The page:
“Once the water is in the tank, it’s not pressurized and it’s not protected against contact with the air,” said Jim Drees, CEO of the Vida Water project. “What we learned is that there’s lots of stomach pain issues and digestive tract issues from the water they are drinking.”
Maria Martínez has experienced these issues firsthand. The 49-year-old has lived in a colonia in El Paso County for the last 15 years. She has historically not cooked with or drank tap water, which is delivered by truck twice a month. The one time she recalls drinking tap water at a neighbor’s home, she fell sick.
“We were used to having regular water in Ciudad Juárez where we lived, so it was very different to come here and not be able to trust our drinking water,” Martínez said in Spanish.
Recently, Martínez had a filter installed in her home, thanks to a project by students at the University of Texas at El Paso. The system is expected to save her hundreds of dollars a year that she would have spent on bottled water for cooking and drinking.
Vida Water, which is slated to begin offering an affordable filtration service this summer, will focus on border communities like Martinez’s that are not connected to public water systems. The company is registered as a public benefit corporation and will offer filtration services without high upfront costs.
“There’s no company that finds it profitable to come into these communities and provide low-cost filtration units,” said Ivonne Santiago, an engineering professor at UT-El Paso who has worked in El Paso colonias for more than a decade. “So this is really a dream come true.”
While the highest level of concern was in colonias, 28% of respondents in the Dallas-Fort Worth area expressed concerns over their water.
According to Mary Gugliuzza, spokesperson for the Fort Worth Water Department, 86% of Fort Worth water customers are satisfied or very satisfied with their water, according to a recent survey. And the public water system does not currently have any water violations.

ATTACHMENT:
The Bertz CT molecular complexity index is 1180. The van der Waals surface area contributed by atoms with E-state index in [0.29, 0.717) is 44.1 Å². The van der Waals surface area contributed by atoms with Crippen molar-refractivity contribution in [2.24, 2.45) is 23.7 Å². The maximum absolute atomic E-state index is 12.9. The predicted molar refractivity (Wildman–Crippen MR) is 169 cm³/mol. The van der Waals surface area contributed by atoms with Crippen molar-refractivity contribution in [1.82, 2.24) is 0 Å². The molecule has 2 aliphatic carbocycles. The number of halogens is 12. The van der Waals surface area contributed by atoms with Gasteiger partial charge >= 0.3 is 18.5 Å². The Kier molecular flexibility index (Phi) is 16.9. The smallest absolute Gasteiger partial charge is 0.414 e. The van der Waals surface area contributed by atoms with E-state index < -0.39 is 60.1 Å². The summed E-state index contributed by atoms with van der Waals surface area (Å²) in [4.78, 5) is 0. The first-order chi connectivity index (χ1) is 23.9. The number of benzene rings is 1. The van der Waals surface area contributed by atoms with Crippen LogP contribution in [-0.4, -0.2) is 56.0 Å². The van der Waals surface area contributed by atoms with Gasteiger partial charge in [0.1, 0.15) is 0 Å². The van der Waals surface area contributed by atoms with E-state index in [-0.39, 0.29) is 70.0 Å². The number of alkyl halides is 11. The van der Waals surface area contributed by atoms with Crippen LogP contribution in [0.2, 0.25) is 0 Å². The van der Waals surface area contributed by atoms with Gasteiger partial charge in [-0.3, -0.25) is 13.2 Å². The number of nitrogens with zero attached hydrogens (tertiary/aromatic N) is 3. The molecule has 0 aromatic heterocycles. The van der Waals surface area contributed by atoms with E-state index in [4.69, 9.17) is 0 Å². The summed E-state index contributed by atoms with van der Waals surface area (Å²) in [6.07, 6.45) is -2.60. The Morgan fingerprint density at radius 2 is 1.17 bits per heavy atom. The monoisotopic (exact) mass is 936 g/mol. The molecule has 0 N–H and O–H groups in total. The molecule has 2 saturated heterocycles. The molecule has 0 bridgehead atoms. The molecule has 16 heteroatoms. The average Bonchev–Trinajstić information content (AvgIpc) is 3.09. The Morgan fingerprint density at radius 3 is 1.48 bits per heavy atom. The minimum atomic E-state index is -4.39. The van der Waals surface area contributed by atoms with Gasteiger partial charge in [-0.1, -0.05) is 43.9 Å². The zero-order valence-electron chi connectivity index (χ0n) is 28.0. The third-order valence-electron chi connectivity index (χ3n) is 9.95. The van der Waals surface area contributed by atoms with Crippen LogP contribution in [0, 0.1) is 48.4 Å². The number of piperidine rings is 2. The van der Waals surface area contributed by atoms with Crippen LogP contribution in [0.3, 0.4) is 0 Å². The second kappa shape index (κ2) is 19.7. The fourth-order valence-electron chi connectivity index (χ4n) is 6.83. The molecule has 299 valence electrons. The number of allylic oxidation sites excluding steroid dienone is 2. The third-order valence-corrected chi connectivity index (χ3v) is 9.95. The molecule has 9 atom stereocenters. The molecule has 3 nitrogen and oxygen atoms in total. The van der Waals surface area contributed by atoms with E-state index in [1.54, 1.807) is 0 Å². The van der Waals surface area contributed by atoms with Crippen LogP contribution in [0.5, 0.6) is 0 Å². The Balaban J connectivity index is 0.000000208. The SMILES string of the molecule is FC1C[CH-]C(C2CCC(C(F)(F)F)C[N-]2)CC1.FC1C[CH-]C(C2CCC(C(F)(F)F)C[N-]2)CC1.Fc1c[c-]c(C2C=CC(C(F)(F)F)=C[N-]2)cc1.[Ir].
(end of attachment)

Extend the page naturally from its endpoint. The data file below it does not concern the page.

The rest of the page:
But Gugliuzza added that historically underserved communities do have greater distrust of their water. A national study found that while 75% of white Americans trust their tap water, only about 65% of Black and Hispanic Americans trust their water.
While the Texas Water Trade survey focuses on certain areas in Texas, water quality is a problem all over the state. Carlos Rubinstein, a former chair of the Texas Water Development Board, has seen the same concerns in the Panhandle and the Coastal Bend.
“Not all Texans have the same ability to access clean water and appropriate wastewater treatment that is of equal capacity and quality as every other Texan,” Rubinstein said.
Rubinstein said doubts about water quality can come from multiple sources — some people may not know where their water comes from, some may read about concerning water issues in other areas and some might be experiencing the issues firsthand.
The common expectation in homes or businesses is that it should be as simple as turning on a faucet and water flows out in return. That’s not always the case, though, and Rubinstein said that can amplify doubt.
“When you’re in a disadvantaged community, you recognize that you either don’t have adequate water pressure or you have intermittent service, or you don’t have service at all,” Rubinstein said. “It’s easy then to question the type of investment that has gone into treatment work, that is supposed to provide high-quality water.”
Alexa Ura contributed reporting.
Disclosure: The University of Texas at El Paso and Lyda Hill Philanthropies have been financial supporters of The Texas Tribune, a nonprofit, nonpartisan news organization that is funded in part by donations from members, foundations and corporate sponsors. Financial supporters play no role in the Tribune’s journalism. Find a complete list of them here.
Clarification, : A previous version of this article reported that Maria Martínez has water delivered once a month. She has water delivered twice a month.